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I think one of the most important elements is accent.

Great topic!

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I'm a Finn and I will never achieve native speaker proficiency, but it doesn't bother me. Of course I try to use the right grammar and idioms in almost every situation. However, when I speak English I feel like I'm in a box with little room to move. This is due to the rigid structure of English, which gives the speaker very little room to manoeuvre.

Therefore, I occasionally feel compelled to say something that a native speaker might consider totally unidiomatic and/or unnatural. In my native Finnish most people would not bat an eye. For example: Good night and pleasant dreams in Technicolor—on a wide screen.

CB

Hi there! I can completely agree with you about the 'foreigner mistakes', but also non-native speakers may use not so many of synonyms in their language, for example..

Non natives use the wrong verb forms. Like I am wanting to be going to the bathroom.

And I am liking your shirt.

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First of all, a non-native speaker has an accent. For example, Russian people speaking in English make the “r” sound rough and so unusual for Americans. Besides, their grammar and spelling aren’t perfect. They can easily make mistakes and don’t even notice it. There can be issues with sentence structure: for non-native English speakers, some of the English grammar rules seem absolutely strange and improper in their native languages. Besides, when it comes to idioms, it’s a real challenge for foreigners. Something “cost an arm and a leg”? A non-native speaker can be totally confused trying to understand this phrase.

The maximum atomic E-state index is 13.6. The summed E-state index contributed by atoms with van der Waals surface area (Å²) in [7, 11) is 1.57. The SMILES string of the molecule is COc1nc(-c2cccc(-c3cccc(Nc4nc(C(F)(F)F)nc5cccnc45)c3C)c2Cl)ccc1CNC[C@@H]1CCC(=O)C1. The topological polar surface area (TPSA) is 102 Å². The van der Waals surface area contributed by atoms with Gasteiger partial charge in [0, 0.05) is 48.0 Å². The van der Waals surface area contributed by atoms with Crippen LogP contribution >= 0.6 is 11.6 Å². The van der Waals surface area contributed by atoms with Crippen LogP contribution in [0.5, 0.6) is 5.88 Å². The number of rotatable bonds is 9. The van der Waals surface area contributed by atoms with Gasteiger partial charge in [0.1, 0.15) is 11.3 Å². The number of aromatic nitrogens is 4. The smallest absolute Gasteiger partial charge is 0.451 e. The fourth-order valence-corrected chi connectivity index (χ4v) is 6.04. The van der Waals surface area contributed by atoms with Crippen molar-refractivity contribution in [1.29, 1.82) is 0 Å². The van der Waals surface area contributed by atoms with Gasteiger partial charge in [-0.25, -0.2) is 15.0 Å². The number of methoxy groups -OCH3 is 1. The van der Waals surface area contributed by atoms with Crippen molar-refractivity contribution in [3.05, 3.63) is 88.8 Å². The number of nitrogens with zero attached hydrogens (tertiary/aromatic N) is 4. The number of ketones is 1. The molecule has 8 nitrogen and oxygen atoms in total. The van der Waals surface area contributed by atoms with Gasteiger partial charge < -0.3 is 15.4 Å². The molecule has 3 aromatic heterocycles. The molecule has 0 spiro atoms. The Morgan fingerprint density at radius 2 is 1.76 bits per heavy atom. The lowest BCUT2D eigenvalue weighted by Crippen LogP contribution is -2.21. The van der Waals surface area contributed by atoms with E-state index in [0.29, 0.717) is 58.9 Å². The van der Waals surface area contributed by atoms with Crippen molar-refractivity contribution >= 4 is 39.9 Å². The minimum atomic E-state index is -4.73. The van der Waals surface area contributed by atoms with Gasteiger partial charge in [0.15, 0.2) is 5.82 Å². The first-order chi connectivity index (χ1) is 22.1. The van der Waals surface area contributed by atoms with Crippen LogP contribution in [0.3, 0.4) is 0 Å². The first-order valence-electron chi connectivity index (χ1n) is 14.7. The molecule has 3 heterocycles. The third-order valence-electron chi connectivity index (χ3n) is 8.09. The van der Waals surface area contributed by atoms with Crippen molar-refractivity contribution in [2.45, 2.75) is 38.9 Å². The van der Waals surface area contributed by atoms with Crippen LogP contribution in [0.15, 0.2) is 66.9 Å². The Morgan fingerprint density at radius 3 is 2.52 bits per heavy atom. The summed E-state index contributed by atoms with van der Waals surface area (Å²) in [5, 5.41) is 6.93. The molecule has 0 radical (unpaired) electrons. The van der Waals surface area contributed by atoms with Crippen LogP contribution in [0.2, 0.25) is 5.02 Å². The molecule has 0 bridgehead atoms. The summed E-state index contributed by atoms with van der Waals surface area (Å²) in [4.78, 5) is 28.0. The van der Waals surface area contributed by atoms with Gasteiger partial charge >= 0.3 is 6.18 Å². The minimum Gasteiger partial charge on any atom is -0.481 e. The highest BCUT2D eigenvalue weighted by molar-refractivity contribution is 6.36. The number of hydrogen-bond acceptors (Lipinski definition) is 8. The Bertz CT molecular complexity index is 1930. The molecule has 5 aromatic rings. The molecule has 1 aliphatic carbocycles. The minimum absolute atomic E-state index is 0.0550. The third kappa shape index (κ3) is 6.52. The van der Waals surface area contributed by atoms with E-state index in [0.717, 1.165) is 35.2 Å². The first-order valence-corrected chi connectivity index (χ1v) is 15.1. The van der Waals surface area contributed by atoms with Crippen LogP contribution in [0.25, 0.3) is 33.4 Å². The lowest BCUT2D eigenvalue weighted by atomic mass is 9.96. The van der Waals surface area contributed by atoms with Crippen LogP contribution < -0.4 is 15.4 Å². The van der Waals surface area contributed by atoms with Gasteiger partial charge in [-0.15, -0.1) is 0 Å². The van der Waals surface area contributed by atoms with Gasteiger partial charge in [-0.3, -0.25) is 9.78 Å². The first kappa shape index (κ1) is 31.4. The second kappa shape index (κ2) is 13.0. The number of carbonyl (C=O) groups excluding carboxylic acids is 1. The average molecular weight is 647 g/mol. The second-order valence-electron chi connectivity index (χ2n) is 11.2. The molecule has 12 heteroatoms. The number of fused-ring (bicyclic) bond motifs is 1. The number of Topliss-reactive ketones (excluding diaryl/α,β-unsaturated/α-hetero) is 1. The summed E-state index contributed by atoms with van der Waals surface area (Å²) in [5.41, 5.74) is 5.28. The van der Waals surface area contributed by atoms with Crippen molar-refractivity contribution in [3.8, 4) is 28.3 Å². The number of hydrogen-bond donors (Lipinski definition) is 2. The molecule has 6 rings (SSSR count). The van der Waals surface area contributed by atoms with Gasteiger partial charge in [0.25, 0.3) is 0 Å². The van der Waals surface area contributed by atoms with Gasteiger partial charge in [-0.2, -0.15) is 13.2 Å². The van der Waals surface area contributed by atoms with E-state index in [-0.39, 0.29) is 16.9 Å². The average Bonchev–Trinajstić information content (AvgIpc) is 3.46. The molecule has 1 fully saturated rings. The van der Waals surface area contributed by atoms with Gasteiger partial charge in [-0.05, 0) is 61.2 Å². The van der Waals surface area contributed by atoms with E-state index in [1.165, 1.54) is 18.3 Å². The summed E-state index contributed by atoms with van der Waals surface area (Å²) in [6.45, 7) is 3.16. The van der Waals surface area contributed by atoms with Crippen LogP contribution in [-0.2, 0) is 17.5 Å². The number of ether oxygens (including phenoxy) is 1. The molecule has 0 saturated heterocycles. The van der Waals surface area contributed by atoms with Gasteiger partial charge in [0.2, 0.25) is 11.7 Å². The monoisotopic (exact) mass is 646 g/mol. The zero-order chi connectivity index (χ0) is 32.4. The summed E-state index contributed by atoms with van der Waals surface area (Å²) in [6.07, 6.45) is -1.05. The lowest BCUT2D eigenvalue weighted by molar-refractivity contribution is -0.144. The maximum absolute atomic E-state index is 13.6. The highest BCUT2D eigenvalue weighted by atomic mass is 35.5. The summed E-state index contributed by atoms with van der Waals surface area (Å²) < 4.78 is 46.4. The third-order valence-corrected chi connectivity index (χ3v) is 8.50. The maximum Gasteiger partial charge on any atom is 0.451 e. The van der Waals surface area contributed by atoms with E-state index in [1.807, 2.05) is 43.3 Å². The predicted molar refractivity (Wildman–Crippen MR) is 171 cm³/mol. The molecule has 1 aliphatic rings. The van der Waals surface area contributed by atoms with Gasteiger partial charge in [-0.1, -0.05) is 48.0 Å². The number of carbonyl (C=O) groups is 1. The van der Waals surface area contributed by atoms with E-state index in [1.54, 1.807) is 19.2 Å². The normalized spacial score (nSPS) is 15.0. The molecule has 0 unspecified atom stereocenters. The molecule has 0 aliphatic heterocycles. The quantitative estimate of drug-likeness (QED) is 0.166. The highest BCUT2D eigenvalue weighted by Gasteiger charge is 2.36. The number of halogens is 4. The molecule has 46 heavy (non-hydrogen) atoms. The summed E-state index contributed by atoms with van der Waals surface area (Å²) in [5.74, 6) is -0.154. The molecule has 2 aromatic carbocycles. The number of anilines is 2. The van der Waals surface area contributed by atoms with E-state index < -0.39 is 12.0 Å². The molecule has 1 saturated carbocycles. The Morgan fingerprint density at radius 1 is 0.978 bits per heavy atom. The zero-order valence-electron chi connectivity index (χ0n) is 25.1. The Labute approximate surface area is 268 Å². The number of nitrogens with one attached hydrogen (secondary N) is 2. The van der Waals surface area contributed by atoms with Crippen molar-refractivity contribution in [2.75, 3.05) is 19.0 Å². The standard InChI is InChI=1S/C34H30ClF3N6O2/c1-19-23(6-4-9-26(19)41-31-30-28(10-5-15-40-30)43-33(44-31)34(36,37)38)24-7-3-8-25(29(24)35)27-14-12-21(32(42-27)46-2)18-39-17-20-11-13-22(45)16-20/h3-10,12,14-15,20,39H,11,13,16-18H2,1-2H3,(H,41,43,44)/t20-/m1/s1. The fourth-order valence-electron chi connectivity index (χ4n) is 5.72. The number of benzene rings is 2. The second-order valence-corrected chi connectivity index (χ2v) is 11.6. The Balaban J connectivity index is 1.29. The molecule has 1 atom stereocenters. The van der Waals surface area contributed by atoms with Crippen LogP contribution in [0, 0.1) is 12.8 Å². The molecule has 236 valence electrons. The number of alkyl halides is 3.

Let's give me some idea about how I know that writing is from a native speaker?
I am hiring the native writer for my project. Sometimes I confused to identify a native. The main reason for that, I am not a native speaker.

nathandh

Non natives use the wrong verb forms. Like I am wanting to be going to the bathroom.

And I am liking your shirt.

Yes, many Asian speakers do that, especially Indians.

Students: Are you brave enough to let our tutors analyse your pronunciation?

Well, first of all, you can recognize that a person is not a native speaker by his/her pronunciation. If someone's English has a certain accent (apart from the accents of English-speaking countries), then this person is very likely to be a foreigner. Also, if the speaker has poor English skills, it's clear that he/she isn't a native speaker, too. Native speakers tend to talk quickly and they don't need time to think about how to build a sentence and express their thoughts, they simply speak fluently.